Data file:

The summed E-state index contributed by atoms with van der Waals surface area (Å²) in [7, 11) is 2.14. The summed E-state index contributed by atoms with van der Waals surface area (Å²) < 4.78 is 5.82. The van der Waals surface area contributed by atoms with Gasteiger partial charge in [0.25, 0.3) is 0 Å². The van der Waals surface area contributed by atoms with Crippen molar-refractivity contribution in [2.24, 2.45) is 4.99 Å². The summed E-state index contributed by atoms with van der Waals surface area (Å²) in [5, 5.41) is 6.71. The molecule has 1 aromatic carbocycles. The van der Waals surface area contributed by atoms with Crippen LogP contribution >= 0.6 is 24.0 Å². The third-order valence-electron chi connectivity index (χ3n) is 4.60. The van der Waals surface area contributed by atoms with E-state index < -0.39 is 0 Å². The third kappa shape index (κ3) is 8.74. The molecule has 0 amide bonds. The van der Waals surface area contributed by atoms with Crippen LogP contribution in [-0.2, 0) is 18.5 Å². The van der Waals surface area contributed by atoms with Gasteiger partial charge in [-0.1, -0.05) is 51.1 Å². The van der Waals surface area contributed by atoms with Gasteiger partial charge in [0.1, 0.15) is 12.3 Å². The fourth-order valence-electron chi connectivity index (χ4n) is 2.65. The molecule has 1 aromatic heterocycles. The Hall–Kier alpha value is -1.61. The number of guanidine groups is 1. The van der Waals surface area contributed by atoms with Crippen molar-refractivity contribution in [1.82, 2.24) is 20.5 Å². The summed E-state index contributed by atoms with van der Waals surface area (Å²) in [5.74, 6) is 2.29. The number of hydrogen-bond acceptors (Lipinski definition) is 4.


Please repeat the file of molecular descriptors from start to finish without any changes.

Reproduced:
The summed E-state index contributed by atoms with van der Waals surface area (Å²) in [7, 11) is 2.14. The summed E-state index contributed by atoms with van der Waals surface area (Å²) < 4.78 is 5.82. The van der Waals surface area contributed by atoms with Gasteiger partial charge in [0.25, 0.3) is 0 Å². The van der Waals surface area contributed by atoms with Crippen molar-refractivity contribution in [2.24, 2.45) is 4.99 Å². The summed E-state index contributed by atoms with van der Waals surface area (Å²) in [5, 5.41) is 6.71. The molecule has 1 aromatic carbocycles. The van der Waals surface area contributed by atoms with Crippen LogP contribution >= 0.6 is 24.0 Å². The third-order valence-electron chi connectivity index (χ3n) is 4.60. The van der Waals surface area contributed by atoms with E-state index < -0.39 is 0 Å². The third kappa shape index (κ3) is 8.74. The molecule has 0 amide bonds. The van der Waals surface area contributed by atoms with Crippen LogP contribution in [-0.2, 0) is 18.5 Å². The van der Waals surface area contributed by atoms with Gasteiger partial charge in [-0.1, -0.05) is 51.1 Å². The van der Waals surface area contributed by atoms with Gasteiger partial charge in [0.1, 0.15) is 12.3 Å². The fourth-order valence-electron chi connectivity index (χ4n) is 2.65. The molecule has 1 aromatic heterocycles. The Hall–Kier alpha value is -1.61. The number of guanidine groups is 1. The van der Waals surface area contributed by atoms with Crippen molar-refractivity contribution in [1.82, 2.24) is 20.5 Å². The summed E-state index contributed by atoms with van der Waals surface area (Å²) in [5.74, 6) is 2.29. The number of hydrogen-bond acceptors (Lipinski definition) is 4.